Answered by Jin Kazama
Posted Mon, 12/10/2012 - 11:34

29.
Helpful? 0

Jin, I changed my comment because I did not want to put you "on the spot" to name the window company.
I am still curious how you "know" that the insulation in the frames is "missing"
Did you drill holes in the frames?

Answered by John Brooks
Posted Mon, 12/10/2012 - 12:04
Edited Tue, 12/11/2012 - 10:17.

30.
Helpful? 0

Please do not post the company name yet, i do not wish to provoke anything at this point ..not my goal at all.

Yes i have now drilled more than 8 different windows ( frames )
will get a probing camera sooon to record and i'll post it then.

Still need to drill the patio doors to verify if the same issue.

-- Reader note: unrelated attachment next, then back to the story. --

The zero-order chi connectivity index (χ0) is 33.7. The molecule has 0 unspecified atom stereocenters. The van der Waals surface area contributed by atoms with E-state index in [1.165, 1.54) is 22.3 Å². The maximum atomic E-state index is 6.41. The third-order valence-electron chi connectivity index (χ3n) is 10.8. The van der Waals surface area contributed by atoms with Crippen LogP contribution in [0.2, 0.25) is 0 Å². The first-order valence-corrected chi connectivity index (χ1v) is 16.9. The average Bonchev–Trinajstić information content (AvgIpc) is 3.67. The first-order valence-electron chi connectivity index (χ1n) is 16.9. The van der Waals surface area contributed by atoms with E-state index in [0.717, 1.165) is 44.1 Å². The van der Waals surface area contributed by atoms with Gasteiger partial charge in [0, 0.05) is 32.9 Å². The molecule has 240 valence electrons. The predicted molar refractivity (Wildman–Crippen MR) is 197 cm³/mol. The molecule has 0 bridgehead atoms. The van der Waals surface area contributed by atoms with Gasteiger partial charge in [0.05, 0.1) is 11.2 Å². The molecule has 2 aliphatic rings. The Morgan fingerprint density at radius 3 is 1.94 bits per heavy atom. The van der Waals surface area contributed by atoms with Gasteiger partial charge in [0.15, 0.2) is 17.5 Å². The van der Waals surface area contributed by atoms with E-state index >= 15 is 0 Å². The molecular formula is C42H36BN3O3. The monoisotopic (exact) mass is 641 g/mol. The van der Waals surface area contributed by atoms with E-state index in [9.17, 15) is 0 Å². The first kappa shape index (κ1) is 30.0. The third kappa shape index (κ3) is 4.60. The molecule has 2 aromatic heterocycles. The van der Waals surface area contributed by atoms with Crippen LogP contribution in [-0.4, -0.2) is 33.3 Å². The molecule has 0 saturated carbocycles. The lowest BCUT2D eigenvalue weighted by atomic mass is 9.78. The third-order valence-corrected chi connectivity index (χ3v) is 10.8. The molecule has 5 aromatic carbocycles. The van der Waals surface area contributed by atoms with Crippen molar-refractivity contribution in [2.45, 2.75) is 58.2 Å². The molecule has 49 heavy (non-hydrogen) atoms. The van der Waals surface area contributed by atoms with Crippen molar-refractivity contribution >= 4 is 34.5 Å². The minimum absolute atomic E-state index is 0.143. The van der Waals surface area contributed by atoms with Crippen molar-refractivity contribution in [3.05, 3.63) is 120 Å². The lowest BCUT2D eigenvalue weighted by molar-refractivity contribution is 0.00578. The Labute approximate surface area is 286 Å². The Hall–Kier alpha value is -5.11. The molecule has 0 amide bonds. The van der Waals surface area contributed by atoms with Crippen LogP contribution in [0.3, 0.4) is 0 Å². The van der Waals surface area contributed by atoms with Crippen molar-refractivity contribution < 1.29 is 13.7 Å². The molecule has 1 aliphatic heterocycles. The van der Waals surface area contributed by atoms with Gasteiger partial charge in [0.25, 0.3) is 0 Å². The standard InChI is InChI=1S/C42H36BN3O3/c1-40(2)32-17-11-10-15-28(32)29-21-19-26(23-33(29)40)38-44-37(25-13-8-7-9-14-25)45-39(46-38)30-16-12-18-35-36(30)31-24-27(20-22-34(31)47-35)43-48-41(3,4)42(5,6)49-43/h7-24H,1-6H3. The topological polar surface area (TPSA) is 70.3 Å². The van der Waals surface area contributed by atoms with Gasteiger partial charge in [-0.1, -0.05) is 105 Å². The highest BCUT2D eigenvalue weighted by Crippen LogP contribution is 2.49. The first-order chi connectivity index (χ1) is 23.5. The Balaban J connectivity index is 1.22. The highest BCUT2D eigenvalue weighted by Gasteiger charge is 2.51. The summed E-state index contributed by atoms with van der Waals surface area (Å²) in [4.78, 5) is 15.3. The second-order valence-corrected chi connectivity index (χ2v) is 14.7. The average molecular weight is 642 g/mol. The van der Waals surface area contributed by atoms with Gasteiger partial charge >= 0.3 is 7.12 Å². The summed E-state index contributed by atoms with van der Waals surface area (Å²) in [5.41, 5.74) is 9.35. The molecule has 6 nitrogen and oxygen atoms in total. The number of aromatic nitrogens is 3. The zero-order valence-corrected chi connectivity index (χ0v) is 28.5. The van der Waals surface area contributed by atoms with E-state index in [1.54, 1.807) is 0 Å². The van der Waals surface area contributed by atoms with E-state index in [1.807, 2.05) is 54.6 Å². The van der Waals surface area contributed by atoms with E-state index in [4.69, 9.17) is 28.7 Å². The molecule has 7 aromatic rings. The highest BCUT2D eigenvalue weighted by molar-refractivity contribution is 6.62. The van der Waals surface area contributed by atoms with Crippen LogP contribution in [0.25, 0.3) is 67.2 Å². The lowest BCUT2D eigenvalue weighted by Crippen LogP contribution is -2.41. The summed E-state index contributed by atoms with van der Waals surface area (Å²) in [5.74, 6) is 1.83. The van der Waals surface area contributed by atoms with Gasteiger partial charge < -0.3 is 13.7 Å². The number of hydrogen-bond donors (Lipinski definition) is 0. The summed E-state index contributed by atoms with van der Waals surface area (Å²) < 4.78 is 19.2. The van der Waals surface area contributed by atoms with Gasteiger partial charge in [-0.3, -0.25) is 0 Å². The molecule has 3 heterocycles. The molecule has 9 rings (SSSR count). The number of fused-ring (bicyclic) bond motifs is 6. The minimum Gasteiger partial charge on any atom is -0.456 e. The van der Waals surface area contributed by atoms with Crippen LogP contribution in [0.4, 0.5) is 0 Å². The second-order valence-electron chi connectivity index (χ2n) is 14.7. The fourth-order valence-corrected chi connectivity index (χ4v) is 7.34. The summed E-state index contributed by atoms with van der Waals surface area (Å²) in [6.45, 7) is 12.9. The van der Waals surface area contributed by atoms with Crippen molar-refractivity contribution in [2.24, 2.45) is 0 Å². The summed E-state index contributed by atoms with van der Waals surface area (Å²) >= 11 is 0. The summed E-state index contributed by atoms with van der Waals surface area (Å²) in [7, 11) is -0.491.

Answered by Jin Kazama
Posted Tue, 12/11/2012 - 17:14

31.
Helpful? 0

I don't think the frame insulation (or lack thereof) is the issue, although it might be nice to have. I think you have air leakage issues based on the temperatures you reported compared to mine (very significant issues with getting accurate temperatures notwithstanding).

For what it's worth, some window companies are very good at servicing their product in the field. I deal primarily with Loewen, and while I have had few issues, there have been a few, and they have sent a very good tech out in the field to handle them. Seems like what you need is for a factory trained person to come out and evaluate your windows in the field, and make repairs and/or replace parts as needed. I worry that by drilling all those holes you may complicate things.

Answered by David Meiland
Posted Wed, 12/12/2012 - 00:53

32.
Helpful? 0

David Meiland: you are missing the point here ... my contract states high efficiency windows
with a total product U value or 0.15 , and i do not have this at all.

I have nearly 40 window units that are not half of what they are supposed to be,
and each of them have multiple manufacturing defects, and unfortunately, some of these